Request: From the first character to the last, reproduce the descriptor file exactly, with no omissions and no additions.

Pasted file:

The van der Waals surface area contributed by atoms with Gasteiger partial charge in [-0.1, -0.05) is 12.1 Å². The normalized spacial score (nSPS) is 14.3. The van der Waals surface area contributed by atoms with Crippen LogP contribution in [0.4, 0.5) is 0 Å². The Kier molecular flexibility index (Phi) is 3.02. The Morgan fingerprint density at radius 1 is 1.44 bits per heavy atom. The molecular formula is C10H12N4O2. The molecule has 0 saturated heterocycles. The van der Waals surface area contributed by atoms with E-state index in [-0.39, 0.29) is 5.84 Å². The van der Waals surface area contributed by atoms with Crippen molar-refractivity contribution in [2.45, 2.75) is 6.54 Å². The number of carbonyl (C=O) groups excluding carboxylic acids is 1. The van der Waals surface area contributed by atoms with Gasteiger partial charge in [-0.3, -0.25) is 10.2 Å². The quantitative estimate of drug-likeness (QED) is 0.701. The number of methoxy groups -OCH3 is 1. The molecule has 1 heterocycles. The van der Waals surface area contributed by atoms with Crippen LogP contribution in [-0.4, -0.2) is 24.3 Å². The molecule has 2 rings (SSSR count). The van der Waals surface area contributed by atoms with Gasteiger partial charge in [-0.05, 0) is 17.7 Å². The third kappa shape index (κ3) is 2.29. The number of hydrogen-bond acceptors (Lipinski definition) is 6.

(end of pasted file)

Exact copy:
The van der Waals surface area contributed by atoms with Gasteiger partial charge in [-0.1, -0.05) is 12.1 Å². The normalized spacial score (nSPS) is 14.3. The van der Waals surface area contributed by atoms with Crippen LogP contribution in [0.4, 0.5) is 0 Å². The Kier molecular flexibility index (Phi) is 3.02. The Morgan fingerprint density at radius 1 is 1.44 bits per heavy atom. The molecular formula is C10H12N4O2. The molecule has 0 saturated heterocycles. The van der Waals surface area contributed by atoms with E-state index in [-0.39, 0.29) is 5.84 Å². The van der Waals surface area contributed by atoms with Crippen molar-refractivity contribution in [2.45, 2.75) is 6.54 Å². The number of carbonyl (C=O) groups excluding carboxylic acids is 1. The van der Waals surface area contributed by atoms with Gasteiger partial charge in [-0.3, -0.25) is 10.2 Å². The quantitative estimate of drug-likeness (QED) is 0.701. The number of methoxy groups -OCH3 is 1. The molecule has 1 heterocycles. The van der Waals surface area contributed by atoms with Crippen LogP contribution in [-0.4, -0.2) is 24.3 Å². The molecule has 2 rings (SSSR count). The van der Waals surface area contributed by atoms with Gasteiger partial charge in [-0.05, 0) is 17.7 Å². The third kappa shape index (κ3) is 2.29. The number of hydrogen-bond acceptors (Lipinski definition) is 6.